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Mining the Minors: Alan Busenitz blocked; Adalberto Mejia, LaMonte Wade on the rise

Despite fantastic numbers in Triple-A this year and a strong 2017 in the big leagues last season, Alan Busenitz has had trouble getting back to Minnesota. On Tuesday, his path to the show was further complicated, after the Twins signed veteran reliever Matt Belisle.

Belisle, of course, was fantastic down the stretch for the Twins last season, serving as their closer during the team’s two-month, post-trade deadline run to the postseason. He had a 2.11 ERA after June 1 last year, and became one of Paul Molitor’s most dependable arms. It’s fair to say Belisle helped save a Twins’ bullpen that was sub-par before the trade deadline, and got worse after losing Brandon Kintzler to Washington.

It’s also fair to say some of Belisle’s peripheral numbers suggested regression was coming, and that likely played a role in the Twins’ decision to not retain him in the offseason. Another reason was the influx of young, promising arms in their system.

Alan Busenitz is among the most promising of the bunch. Last season, Busenitz had a 1.78 ERA at Triple-A Rochester, and a 1.99 ERA in the big leagues. Busenitz, along with Trevor Hildenberger, gradually earned the trust of Paul Molitor last year, and was pitching in high-leverage situations by the end of the season, including the wild card game against the Yankees.

Even with his success, it wasn’t a shock that he didn’t make the team out of spring training this year. He had options remaining, while players like Ryan Pressly and Tyler Kinley didn’t. (Kinley, as a Rule 5 selection, technically has options, but they can’t be used until next year). The expectation was Busenitz would still see plenty of time in the big leagues, and when he was called up in mid-April, there seemed to be a good chance he’d stay up.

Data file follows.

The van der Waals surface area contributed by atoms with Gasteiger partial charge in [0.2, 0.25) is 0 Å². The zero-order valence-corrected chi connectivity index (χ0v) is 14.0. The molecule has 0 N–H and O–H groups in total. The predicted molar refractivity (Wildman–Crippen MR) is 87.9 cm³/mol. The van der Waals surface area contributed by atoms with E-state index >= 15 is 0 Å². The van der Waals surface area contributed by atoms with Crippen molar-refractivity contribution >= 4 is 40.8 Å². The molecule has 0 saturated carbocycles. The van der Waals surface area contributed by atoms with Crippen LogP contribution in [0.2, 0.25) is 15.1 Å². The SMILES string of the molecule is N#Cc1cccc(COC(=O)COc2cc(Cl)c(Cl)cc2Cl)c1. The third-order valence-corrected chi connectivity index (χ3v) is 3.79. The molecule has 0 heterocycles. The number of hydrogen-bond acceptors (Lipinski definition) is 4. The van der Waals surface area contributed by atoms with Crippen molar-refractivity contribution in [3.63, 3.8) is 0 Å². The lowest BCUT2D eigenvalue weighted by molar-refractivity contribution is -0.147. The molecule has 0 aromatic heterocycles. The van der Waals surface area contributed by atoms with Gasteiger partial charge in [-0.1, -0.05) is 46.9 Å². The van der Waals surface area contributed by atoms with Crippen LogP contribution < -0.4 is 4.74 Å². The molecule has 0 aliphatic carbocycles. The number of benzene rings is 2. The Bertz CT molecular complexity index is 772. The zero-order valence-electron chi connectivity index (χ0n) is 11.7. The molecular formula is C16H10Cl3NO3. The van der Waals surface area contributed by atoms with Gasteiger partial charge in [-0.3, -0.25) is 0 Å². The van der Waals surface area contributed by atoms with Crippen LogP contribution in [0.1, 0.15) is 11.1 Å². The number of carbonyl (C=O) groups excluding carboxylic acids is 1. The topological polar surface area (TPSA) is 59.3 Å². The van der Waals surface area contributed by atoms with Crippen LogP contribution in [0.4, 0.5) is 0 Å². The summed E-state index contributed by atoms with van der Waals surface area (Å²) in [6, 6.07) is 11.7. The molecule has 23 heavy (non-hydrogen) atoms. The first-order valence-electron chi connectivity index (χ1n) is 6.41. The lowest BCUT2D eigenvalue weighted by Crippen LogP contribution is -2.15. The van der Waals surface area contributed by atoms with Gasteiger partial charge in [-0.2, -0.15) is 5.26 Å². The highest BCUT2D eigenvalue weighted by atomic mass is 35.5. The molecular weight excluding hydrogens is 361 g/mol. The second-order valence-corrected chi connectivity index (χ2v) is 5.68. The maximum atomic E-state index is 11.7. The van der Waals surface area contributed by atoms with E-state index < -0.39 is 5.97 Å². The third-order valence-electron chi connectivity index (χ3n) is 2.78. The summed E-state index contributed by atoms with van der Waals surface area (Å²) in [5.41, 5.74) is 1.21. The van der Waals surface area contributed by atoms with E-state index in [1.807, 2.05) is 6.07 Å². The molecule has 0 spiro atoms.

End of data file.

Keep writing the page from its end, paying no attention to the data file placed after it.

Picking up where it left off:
Instead, he got sent down quickly, and has been languishing in Rochester ever since, where he currently has a 1.32 ERA, 31 strikeouts and five walks in 27.1 innings.

Despite the bullpen struggling this season, there haven’t been many openings for Busenitz. Trevor Hildenberger and Matt Magill—two relievers with options—have earned their spots on the roster. Kinley was sent back to Miami. Taylor Rogers has struggled and has options, but he’s one of just two lefties in the ‘pen. Everyone else has to be kept on the roster, or be exposed to waivers.

This brings us to the Belisle signing. The Twins felt they needed an eight-man ‘pen, and signed Belisle to be that final man. This, despite his struggles this year with Cleveland, who let him go even though they have the worst bullpen ERA in the big leagues.

The buzzword from the Twins around the signing was “leadership,” and that shouldn’t be discounted. Like Craig Breslow last year, there’s value in having veterans like Belisle around who can help young players, and that value can’t always be quantified. It’d be foolish to be so analytically-inclined as to think it’s not a smart idea to bring in veteran leaders who may bring more off the field than on it. It matters, and from that perspective the signing makes sense.

 

Chemistry Matters, and the Twins Seem on Board

What also matters, though, is rewarding young players who are a potential part of your future with call-ups they deserve, and giving them time to develop in the big leagues. Busenitz is a young arm who has nothing left to prove at Triple-A, and needs to face big league hitters. Is Belisle’s mentorship worth sacrificing Busenitz’s development? For a Twins team that’s building for the future while still trying to compete this year, it would seem to make sense to give talented arms with a track record the big league time they need to continue getting better.